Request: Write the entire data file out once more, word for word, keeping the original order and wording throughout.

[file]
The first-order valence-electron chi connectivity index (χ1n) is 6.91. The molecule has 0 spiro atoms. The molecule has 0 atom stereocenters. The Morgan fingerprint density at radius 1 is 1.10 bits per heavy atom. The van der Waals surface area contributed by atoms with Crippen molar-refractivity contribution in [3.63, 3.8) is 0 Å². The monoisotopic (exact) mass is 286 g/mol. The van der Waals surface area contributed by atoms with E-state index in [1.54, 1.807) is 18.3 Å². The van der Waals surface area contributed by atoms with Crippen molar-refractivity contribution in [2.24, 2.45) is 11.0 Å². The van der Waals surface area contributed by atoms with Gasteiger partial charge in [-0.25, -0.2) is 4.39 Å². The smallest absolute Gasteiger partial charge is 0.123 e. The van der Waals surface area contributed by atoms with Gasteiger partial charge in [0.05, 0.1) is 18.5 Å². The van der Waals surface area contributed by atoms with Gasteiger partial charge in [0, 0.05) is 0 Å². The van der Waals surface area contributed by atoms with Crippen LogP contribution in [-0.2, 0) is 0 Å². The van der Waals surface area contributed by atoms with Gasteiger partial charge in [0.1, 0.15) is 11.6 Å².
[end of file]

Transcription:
The first-order valence-electron chi connectivity index (χ1n) is 6.91. The molecule has 0 spiro atoms. The molecule has 0 atom stereocenters. The Morgan fingerprint density at radius 1 is 1.10 bits per heavy atom. The van der Waals surface area contributed by atoms with Crippen molar-refractivity contribution in [3.63, 3.8) is 0 Å². The monoisotopic (exact) mass is 286 g/mol. The van der Waals surface area contributed by atoms with E-state index in [1.54, 1.807) is 18.3 Å². The van der Waals surface area contributed by atoms with Crippen molar-refractivity contribution in [2.24, 2.45) is 11.0 Å². The van der Waals surface area contributed by atoms with Gasteiger partial charge in [-0.25, -0.2) is 4.39 Å². The smallest absolute Gasteiger partial charge is 0.123 e. The van der Waals surface area contributed by atoms with Gasteiger partial charge in [0.05, 0.1) is 18.5 Å². The van der Waals surface area contributed by atoms with Gasteiger partial charge in [0, 0.05) is 0 Å². The van der Waals surface area contributed by atoms with Crippen LogP contribution in [-0.2, 0) is 0 Å². The van der Waals surface area contributed by atoms with Gasteiger partial charge in [0.1, 0.15) is 11.6 Å².